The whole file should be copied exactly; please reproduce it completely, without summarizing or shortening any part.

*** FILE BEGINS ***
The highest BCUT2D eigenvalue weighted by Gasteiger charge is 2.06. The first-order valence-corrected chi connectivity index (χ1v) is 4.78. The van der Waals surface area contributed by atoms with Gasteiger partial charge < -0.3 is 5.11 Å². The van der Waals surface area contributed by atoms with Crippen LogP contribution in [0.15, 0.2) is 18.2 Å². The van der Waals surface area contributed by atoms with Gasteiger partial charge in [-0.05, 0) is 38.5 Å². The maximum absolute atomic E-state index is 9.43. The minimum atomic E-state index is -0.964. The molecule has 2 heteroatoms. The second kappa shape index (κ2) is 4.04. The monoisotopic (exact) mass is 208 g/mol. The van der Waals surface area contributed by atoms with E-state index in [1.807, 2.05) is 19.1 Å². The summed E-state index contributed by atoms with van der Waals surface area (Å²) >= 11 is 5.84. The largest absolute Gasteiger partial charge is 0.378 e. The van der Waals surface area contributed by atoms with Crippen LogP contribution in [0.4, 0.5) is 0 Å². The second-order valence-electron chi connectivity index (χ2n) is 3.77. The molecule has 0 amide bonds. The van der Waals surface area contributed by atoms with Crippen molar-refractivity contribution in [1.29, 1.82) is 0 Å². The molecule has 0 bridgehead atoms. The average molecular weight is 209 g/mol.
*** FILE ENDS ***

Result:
The highest BCUT2D eigenvalue weighted by Gasteiger charge is 2.06. The first-order valence-corrected chi connectivity index (χ1v) is 4.78. The van der Waals surface area contributed by atoms with Gasteiger partial charge < -0.3 is 5.11 Å². The van der Waals surface area contributed by atoms with Crippen LogP contribution in [0.15, 0.2) is 18.2 Å². The van der Waals surface area contributed by atoms with Gasteiger partial charge in [-0.05, 0) is 38.5 Å². The maximum absolute atomic E-state index is 9.43. The minimum atomic E-state index is -0.964. The molecule has 2 heteroatoms. The second kappa shape index (κ2) is 4.04. The monoisotopic (exact) mass is 208 g/mol. The van der Waals surface area contributed by atoms with E-state index in [1.807, 2.05) is 19.1 Å². The summed E-state index contributed by atoms with van der Waals surface area (Å²) >= 11 is 5.84. The largest absolute Gasteiger partial charge is 0.378 e. The van der Waals surface area contributed by atoms with Crippen LogP contribution in [0.4, 0.5) is 0 Å². The second-order valence-electron chi connectivity index (χ2n) is 3.77. The molecule has 0 amide bonds. The van der Waals surface area contributed by atoms with Crippen molar-refractivity contribution in [1.29, 1.82) is 0 Å². The molecule has 0 bridgehead atoms. The average molecular weight is 209 g/mol.